The suburban restaurant refinement movement in Greater Montreal probably traces its roots to Brossard's DIX30 complex, the country's first — and region's only — lifestyle centre. One group in particular, Restos Dix30, secured itself a foothold in the quartier's birthplace centered around the Étoile Banque Nationale performing arts venue. Its latest addition, Le Café du Théâtre, opened in that very building; occupying the space that last housed the defunct Kabana.
Our first sampling of this self-titled brasserie française took the form of a media breakfast just prior to launching at the end of 2014. Today we came back to see if things were shaping up two years later while fueling up for brunch ahead of a shopping excursion — we normally avoid the ‘burbs but the convenience of free, abundant underground parking is hard to overlook on rainy days.
The horizontally and vertically expansive space — comprising two seating areas, large wraparound bar, bakery counter, live music corner and mezzanine — has been redone in prototypical Parisian brasserie spirit; complete with circular marble tables, rattan chairs and patterned tiles. The morning crowd featured a mixed bag of old folk, families with kids — ours included — as well as a habitual pack of both stylish and douchey yuppies.
tagged: BRING THE KIDS
Departing significantly from a classic Parisian experience is the brunch menu. Whereas the simplistic homeland version typically revolves around pastries and eggs (if you're lucky), the selection here is considerably more varied and elaborate. A seasonal section showcasing Quebec apples is followed by signature plates — think breakfast pizza, poutine and rösti — and finally staples such as omelettes, waffles and pancakes.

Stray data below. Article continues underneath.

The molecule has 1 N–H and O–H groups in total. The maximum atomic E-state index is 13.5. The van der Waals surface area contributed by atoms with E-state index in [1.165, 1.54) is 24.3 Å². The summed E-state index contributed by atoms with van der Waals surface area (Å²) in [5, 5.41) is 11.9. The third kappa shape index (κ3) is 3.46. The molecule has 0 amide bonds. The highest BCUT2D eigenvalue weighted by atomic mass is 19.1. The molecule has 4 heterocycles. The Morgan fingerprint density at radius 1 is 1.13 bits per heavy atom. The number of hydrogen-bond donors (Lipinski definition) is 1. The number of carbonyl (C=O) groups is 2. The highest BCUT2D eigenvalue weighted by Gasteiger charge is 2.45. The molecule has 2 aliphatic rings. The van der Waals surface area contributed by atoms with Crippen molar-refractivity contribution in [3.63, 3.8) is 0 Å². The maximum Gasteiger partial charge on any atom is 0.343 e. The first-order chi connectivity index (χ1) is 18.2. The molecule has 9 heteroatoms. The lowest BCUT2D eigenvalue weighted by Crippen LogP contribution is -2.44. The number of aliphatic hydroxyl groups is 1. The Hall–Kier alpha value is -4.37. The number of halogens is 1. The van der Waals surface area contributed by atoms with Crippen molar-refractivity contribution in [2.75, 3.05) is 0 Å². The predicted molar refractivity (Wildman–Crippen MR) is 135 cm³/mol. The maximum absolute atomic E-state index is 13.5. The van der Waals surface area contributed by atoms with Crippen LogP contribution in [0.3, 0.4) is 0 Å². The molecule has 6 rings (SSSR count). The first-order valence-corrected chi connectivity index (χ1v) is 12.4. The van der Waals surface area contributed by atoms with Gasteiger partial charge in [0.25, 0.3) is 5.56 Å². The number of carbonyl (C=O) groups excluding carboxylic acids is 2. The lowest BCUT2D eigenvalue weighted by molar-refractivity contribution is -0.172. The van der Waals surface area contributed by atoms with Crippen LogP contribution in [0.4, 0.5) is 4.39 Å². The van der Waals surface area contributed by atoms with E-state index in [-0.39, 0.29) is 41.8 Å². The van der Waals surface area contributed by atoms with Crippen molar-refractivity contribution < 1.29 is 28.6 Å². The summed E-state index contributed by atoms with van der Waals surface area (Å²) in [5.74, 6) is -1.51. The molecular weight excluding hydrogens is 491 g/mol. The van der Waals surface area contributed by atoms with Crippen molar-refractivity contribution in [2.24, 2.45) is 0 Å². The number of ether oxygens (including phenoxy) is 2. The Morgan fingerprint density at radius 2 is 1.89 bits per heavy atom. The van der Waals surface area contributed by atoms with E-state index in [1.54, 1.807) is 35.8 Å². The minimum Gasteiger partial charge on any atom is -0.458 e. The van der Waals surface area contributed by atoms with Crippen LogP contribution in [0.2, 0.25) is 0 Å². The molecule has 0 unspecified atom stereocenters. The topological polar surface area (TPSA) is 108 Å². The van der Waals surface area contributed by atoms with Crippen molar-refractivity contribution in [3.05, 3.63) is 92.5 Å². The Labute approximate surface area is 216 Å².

It all reads clichéd at first glance, but subtle hints of foie gras, duck confit and bone-in ham here and there add a touch of refinement to otherwise commonplace brunch fare. The end result is a notch above the competition; although the under-seasoned potatoes missed the mark and plating could use some inspiration to match the restaurant's desired level of sophistication.
"oignons caramélisés, roquette"
"pommes de terre sautées au gras de canard, canard confit, échalotes françaises caramélisées, œuf poché, fromage en grain, sauce hollandaise à la truffe"
The waitstaff's uniforms — tucked white shirt, black pants, money belt — may evoke the brusque, nonchalant demeanor the French capital's garçons are notorious for, but there's nothing of the sort here; our waitress was warm and friendly. Between the various seating areas and arrangements on offer (not to mention the spiffy bathrooms upstairs), there is something to accommodate every possible mood here.
tagged: IMPECCABLE W.C.
Although the owners have set themselves the lofty goal of recreating old world charm in a modern strip mall, producing something teetering on kitsch, the outcome is a visually pleasing eatery dishing out polished food, albeit with room for improvement. And while you may not see us rushing to cross the bridge aiming for this brasserie anytime soon, South Shore residents have every reason to be happy with their brunch options this side of the Saint Lawrence.
Price per person: $21.42
Montreal restaurant and bar reviews brought to you by two regular guys who like to eat and drink. We will go anywhere and we will say it like it is.